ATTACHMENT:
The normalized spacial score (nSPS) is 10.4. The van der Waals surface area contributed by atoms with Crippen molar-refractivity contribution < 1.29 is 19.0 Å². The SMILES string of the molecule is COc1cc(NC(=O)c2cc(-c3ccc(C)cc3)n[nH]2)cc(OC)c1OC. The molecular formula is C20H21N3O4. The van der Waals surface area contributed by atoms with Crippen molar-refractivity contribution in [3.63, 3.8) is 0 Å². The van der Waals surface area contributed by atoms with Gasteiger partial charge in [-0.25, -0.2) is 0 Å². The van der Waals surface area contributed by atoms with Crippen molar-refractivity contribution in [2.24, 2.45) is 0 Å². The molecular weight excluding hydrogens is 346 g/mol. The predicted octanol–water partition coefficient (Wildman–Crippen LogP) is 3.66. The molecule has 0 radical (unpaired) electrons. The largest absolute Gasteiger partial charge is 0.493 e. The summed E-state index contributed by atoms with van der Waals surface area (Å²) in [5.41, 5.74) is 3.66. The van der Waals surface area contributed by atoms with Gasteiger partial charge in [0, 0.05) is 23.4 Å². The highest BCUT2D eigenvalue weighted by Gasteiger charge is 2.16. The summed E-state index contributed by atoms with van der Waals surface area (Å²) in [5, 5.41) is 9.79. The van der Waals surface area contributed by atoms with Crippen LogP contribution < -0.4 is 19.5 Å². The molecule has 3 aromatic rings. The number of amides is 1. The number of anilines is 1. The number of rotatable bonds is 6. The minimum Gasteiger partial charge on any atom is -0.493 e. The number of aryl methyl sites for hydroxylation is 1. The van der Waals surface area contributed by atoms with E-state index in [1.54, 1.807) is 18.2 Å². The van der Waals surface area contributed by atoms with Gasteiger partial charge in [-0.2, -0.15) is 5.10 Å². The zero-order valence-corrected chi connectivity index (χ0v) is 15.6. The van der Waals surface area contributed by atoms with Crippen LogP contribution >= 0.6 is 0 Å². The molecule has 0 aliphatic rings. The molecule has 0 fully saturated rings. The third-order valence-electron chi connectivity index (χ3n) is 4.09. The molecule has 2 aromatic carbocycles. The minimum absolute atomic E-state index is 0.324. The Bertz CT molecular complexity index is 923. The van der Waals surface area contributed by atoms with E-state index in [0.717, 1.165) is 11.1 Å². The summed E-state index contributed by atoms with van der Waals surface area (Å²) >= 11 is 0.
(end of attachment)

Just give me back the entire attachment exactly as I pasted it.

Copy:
The normalized spacial score (nSPS) is 10.4. The van der Waals surface area contributed by atoms with Crippen molar-refractivity contribution < 1.29 is 19.0 Å². The SMILES string of the molecule is COc1cc(NC(=O)c2cc(-c3ccc(C)cc3)n[nH]2)cc(OC)c1OC. The molecular formula is C20H21N3O4. The van der Waals surface area contributed by atoms with Crippen molar-refractivity contribution in [3.63, 3.8) is 0 Å². The van der Waals surface area contributed by atoms with Gasteiger partial charge in [-0.25, -0.2) is 0 Å². The van der Waals surface area contributed by atoms with Crippen molar-refractivity contribution in [2.24, 2.45) is 0 Å². The molecular weight excluding hydrogens is 346 g/mol. The predicted octanol–water partition coefficient (Wildman–Crippen LogP) is 3.66. The molecule has 0 radical (unpaired) electrons. The largest absolute Gasteiger partial charge is 0.493 e. The summed E-state index contributed by atoms with van der Waals surface area (Å²) in [5.41, 5.74) is 3.66. The van der Waals surface area contributed by atoms with Gasteiger partial charge in [0, 0.05) is 23.4 Å². The highest BCUT2D eigenvalue weighted by Gasteiger charge is 2.16. The summed E-state index contributed by atoms with van der Waals surface area (Å²) in [5, 5.41) is 9.79. The van der Waals surface area contributed by atoms with Crippen LogP contribution < -0.4 is 19.5 Å². The molecule has 3 aromatic rings. The number of amides is 1. The number of anilines is 1. The number of rotatable bonds is 6. The minimum Gasteiger partial charge on any atom is -0.493 e. The number of aryl methyl sites for hydroxylation is 1. The van der Waals surface area contributed by atoms with E-state index in [1.54, 1.807) is 18.2 Å². The van der Waals surface area contributed by atoms with Gasteiger partial charge in [-0.2, -0.15) is 5.10 Å². The zero-order valence-corrected chi connectivity index (χ0v) is 15.6. The van der Waals surface area contributed by atoms with Crippen LogP contribution >= 0.6 is 0 Å². The molecule has 0 aliphatic rings. The molecule has 0 fully saturated rings. The third-order valence-electron chi connectivity index (χ3n) is 4.09. The molecule has 2 aromatic carbocycles. The minimum absolute atomic E-state index is 0.324. The Bertz CT molecular complexity index is 923. The van der Waals surface area contributed by atoms with E-state index in [0.717, 1.165) is 11.1 Å². The summed E-state index contributed by atoms with van der Waals surface area (Å²) >= 11 is 0.